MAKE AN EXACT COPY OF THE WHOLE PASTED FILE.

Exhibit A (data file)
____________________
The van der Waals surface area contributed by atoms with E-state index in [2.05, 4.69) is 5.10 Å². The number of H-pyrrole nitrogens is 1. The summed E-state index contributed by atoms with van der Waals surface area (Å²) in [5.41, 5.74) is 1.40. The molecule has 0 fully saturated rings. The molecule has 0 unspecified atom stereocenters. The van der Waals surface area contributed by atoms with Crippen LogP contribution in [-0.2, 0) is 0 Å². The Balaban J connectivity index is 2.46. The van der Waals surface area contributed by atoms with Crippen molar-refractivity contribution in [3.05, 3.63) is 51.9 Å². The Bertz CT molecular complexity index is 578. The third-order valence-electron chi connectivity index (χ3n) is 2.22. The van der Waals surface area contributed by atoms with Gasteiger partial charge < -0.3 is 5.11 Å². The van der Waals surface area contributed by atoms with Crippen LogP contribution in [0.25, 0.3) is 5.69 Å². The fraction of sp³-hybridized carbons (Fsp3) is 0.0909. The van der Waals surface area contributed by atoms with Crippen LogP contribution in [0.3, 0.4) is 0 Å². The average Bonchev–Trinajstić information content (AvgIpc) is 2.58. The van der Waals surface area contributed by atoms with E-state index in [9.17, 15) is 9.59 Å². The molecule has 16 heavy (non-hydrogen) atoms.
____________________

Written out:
The van der Waals surface area contributed by atoms with E-state index in [2.05, 4.69) is 5.10 Å². The number of H-pyrrole nitrogens is 1. The summed E-state index contributed by atoms with van der Waals surface area (Å²) in [5.41, 5.74) is 1.40. The molecule has 0 fully saturated rings. The molecule has 0 unspecified atom stereocenters. The van der Waals surface area contributed by atoms with Crippen LogP contribution in [-0.2, 0) is 0 Å². The Balaban J connectivity index is 2.46. The van der Waals surface area contributed by atoms with Crippen molar-refractivity contribution in [3.05, 3.63) is 51.9 Å². The Bertz CT molecular complexity index is 578. The third-order valence-electron chi connectivity index (χ3n) is 2.22. The van der Waals surface area contributed by atoms with Gasteiger partial charge < -0.3 is 5.11 Å². The van der Waals surface area contributed by atoms with Crippen LogP contribution in [0.25, 0.3) is 5.69 Å². The fraction of sp³-hybridized carbons (Fsp3) is 0.0909. The van der Waals surface area contributed by atoms with Crippen LogP contribution in [0.3, 0.4) is 0 Å². The average Bonchev–Trinajstić information content (AvgIpc) is 2.58. The van der Waals surface area contributed by atoms with E-state index in [9.17, 15) is 9.59 Å². The molecule has 16 heavy (non-hydrogen) atoms.